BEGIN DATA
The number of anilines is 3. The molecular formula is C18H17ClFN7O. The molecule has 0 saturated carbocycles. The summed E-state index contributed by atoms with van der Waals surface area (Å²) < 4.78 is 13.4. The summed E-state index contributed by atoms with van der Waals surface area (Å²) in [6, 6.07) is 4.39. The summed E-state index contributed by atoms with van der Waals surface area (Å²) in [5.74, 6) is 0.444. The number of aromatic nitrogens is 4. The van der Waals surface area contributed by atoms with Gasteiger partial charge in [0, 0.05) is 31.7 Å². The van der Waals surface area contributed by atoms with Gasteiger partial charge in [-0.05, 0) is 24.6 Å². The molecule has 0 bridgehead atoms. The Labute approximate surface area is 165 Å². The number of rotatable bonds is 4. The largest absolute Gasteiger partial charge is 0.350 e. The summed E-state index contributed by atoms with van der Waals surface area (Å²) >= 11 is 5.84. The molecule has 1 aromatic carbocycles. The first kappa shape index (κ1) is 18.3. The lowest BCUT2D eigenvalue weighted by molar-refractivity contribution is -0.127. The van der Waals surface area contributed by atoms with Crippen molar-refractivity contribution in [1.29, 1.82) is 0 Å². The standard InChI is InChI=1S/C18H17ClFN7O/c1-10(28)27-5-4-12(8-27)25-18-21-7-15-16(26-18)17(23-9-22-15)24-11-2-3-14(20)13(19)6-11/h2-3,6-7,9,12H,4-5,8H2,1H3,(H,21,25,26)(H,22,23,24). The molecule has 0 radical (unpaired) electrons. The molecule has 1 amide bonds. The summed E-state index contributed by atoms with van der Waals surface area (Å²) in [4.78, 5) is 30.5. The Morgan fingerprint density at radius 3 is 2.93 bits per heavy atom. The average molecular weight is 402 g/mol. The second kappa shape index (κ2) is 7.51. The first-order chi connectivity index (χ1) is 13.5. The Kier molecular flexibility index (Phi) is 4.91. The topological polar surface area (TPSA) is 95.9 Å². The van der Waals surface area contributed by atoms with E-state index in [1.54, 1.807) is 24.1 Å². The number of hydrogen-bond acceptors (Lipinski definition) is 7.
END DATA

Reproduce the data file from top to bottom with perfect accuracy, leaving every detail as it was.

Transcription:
The number of anilines is 3. The molecular formula is C18H17ClFN7O. The molecule has 0 saturated carbocycles. The summed E-state index contributed by atoms with van der Waals surface area (Å²) < 4.78 is 13.4. The summed E-state index contributed by atoms with van der Waals surface area (Å²) in [6, 6.07) is 4.39. The summed E-state index contributed by atoms with van der Waals surface area (Å²) in [5.74, 6) is 0.444. The number of aromatic nitrogens is 4. The van der Waals surface area contributed by atoms with Gasteiger partial charge in [0, 0.05) is 31.7 Å². The van der Waals surface area contributed by atoms with Gasteiger partial charge in [-0.05, 0) is 24.6 Å². The molecule has 0 bridgehead atoms. The Labute approximate surface area is 165 Å². The number of rotatable bonds is 4. The largest absolute Gasteiger partial charge is 0.350 e. The summed E-state index contributed by atoms with van der Waals surface area (Å²) >= 11 is 5.84. The molecule has 1 aromatic carbocycles. The first kappa shape index (κ1) is 18.3. The lowest BCUT2D eigenvalue weighted by molar-refractivity contribution is -0.127. The van der Waals surface area contributed by atoms with Crippen molar-refractivity contribution in [1.29, 1.82) is 0 Å². The standard InChI is InChI=1S/C18H17ClFN7O/c1-10(28)27-5-4-12(8-27)25-18-21-7-15-16(26-18)17(23-9-22-15)24-11-2-3-14(20)13(19)6-11/h2-3,6-7,9,12H,4-5,8H2,1H3,(H,21,25,26)(H,22,23,24). The molecule has 0 radical (unpaired) electrons. The molecule has 1 amide bonds. The summed E-state index contributed by atoms with van der Waals surface area (Å²) in [4.78, 5) is 30.5. The Morgan fingerprint density at radius 3 is 2.93 bits per heavy atom. The average molecular weight is 402 g/mol. The second kappa shape index (κ2) is 7.51. The first-order chi connectivity index (χ1) is 13.5. The Kier molecular flexibility index (Phi) is 4.91. The topological polar surface area (TPSA) is 95.9 Å². The van der Waals surface area contributed by atoms with E-state index in [1.54, 1.807) is 24.1 Å². The number of hydrogen-bond acceptors (Lipinski definition) is 7.